to Mr. Blaine.
Honolulu, March 14, 1881. (Received April 19.)
Sir: The continued prevalence of the small-pox epidemic has brought a number of cases of distressed Americans before this legation, with which it does not seem necessary to trouble the Department in detail. The prompt action of the diplomatic body in securing concessions on behalf of our countrymen at the very outset of the stringent quarantine (vide my dispatch No. 153) has given great comfort to our countrymen of each nationality respectively. None of us have been without appeals from our countrymen where these concessions have been of great value in their behalf. The government has in every case, so far, complied with my requests, and is, I believe, doing everything in its power [Page 622]to adhere to our agreement in the rigid and necessarily arbitrary exercise of its quarantine powers.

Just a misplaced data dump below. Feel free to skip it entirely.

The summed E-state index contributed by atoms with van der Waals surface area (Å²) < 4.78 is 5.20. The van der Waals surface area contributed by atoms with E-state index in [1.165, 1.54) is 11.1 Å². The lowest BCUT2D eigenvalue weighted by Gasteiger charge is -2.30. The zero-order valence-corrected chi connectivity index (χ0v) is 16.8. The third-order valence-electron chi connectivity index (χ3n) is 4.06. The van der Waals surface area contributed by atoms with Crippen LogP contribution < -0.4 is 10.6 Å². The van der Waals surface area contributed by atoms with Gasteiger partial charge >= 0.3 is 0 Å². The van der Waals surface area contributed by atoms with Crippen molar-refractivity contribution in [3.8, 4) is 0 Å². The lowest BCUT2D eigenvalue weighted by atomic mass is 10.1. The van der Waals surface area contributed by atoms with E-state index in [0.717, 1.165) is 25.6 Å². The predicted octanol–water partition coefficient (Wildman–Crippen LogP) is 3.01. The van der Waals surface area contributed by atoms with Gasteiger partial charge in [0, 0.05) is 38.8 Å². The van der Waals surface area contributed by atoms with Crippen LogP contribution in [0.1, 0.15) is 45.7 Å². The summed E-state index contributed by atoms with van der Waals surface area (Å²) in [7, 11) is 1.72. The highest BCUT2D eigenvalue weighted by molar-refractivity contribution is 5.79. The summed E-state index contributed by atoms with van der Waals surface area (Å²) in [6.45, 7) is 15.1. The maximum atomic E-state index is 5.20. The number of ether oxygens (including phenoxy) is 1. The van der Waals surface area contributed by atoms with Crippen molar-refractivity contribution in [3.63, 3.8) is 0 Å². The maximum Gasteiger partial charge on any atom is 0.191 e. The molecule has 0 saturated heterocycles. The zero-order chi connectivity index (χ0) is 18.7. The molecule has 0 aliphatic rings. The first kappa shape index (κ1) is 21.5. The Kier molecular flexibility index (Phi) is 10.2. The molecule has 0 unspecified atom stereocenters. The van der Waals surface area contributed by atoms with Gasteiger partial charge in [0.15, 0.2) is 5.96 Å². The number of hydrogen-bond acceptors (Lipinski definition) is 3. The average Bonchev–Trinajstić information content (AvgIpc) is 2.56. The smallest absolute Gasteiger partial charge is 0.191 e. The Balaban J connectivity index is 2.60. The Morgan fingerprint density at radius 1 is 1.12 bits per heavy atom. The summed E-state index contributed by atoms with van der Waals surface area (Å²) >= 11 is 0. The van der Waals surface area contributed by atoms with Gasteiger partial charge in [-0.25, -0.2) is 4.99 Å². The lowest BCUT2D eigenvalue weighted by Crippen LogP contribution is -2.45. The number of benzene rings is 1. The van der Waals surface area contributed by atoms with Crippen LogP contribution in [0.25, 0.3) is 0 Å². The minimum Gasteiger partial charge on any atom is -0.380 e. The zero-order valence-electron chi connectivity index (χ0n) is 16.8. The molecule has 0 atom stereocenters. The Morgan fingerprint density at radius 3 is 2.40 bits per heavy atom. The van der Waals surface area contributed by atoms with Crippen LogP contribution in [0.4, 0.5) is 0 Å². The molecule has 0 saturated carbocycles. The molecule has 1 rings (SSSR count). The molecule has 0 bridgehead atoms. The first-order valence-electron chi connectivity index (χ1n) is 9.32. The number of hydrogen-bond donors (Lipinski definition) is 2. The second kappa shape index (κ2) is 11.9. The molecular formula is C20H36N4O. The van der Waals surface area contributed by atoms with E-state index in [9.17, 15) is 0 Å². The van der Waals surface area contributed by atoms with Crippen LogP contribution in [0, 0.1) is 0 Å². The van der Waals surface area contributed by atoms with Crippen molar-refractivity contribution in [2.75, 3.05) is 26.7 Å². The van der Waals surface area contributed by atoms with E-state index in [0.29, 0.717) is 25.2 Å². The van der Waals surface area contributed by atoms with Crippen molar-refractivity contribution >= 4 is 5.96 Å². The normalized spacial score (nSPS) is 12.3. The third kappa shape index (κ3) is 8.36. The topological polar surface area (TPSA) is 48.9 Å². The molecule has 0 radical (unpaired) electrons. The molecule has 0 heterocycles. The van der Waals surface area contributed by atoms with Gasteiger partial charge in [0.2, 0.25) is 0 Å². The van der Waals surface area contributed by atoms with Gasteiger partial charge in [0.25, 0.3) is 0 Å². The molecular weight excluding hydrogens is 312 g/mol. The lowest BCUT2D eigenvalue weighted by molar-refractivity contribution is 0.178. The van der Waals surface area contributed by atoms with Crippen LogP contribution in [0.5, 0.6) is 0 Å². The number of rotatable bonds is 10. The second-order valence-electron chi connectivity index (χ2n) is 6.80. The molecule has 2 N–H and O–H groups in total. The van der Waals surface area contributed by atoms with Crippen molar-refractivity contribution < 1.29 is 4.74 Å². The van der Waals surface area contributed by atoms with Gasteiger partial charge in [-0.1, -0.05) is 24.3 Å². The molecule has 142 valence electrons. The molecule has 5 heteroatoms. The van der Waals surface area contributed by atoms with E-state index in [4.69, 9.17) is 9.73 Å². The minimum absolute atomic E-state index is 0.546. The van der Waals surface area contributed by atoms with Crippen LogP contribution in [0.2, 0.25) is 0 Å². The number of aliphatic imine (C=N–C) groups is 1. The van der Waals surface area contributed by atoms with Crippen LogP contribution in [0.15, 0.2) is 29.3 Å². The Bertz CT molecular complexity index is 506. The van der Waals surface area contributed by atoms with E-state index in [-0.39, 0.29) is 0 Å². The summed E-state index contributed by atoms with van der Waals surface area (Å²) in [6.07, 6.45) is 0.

The percentage of deaths has been large—about 33 per centum of all the cases up to last report having terminated fatally.
It was hoped last week that the board of health had accomplished the control of the disease, but Saturday (12th) there were fifty-seven new cases reported in this small community—so I am informed by the deputy attorney-general. The embargo continues upon intercourse between the islands, and business is almost at a stand-still.
I have, &c.,